After shoppers dashed to Cyprus supermarkets to stockpile on personal hygiene products and non-perishable food items, traffic has returned to normal, but shopkeepers are on their toes to face further challenges.
The government not ruling out a curfew has supermarkets concerned, but they feel ready to cope with any sudden spike in demand.
Already proving to be able to handle twice the traffic they would normally see since the first coronavirus cases appeared on 9 March, supermarkets say that they are fully stocked and prepared.
“After seeing a significant increase in shoppers coming through our doors for a few days, things have returned to normal,” said general director of the Cyprus Supermarket Association, Andreas Hadjiadamou.
He told the Financial Mirror, even in the event of a curfew, supermarkets would have to remain open and people would be able to shop one way or another.
Hadjiadamou called on the public to stay calm, reassuring them there is no risk of shortages at supermarkets, arguing that outlets are well stocked, and consumers should not be worried that items will run out.
The only shortages of products at supermarkets are personal hygiene items such as hand sanitizers and antiseptic.
“These products usually disappear from the shelves quite fast, causing but a temporary shortage. Supermarkets are quick in finding alternative suppliers.”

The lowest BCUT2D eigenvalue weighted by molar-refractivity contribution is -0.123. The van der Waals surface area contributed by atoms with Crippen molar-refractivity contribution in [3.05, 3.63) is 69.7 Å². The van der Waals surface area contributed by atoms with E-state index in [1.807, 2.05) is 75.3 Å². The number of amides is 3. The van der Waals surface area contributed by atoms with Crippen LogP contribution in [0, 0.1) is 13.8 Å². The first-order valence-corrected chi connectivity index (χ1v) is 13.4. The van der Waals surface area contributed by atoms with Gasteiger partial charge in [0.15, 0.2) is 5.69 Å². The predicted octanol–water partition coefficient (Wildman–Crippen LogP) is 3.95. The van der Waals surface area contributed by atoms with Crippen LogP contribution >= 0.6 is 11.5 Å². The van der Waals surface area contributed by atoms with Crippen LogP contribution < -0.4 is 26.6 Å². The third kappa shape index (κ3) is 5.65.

“Supermarkets are well stocked with toilet paper,” he said, noting that rationing the sale of any item is not on the table as is the case in many EU countries.
Hadjiadamou said businesses were already prepared long before the outbreak last week and despite people already stockpiling on certain products, the situation was “completely manageable”.
Commenting on claims that some supermarkets might be profiteering, Hadjiadamou said that the association’s members are serious businesses and would not play around with people at such a vulnerable time.
“Furthermore, our members are instructed to report any profiteering attempt made from any of their suppliers. We will not hesitate to name and shame these cases.”
Asked about whether supermarkets are contemplating introducing delivery services, he said some smaller supermarkets are already doing so.
“The issue of delivery is being discussed among our members and we could see a number of supermarkets introducing a delivery service especially for as long as this crisis continues”.
Hadjiadamou said supermarkets follow instructions of the health services placing dispensable hand sanitisers in aisles and at cashier stations.
He noted that supermarkets are abiding by the Health Ministry’s decrees and are not allowing more customers than the number of people allowed permitted per square metre.
According to government decree, a supermarket can only allow one customer per 8 square metres.
He said the majority supermarkets offer disposable gloves to customers and are frequently sanitizing trolleys.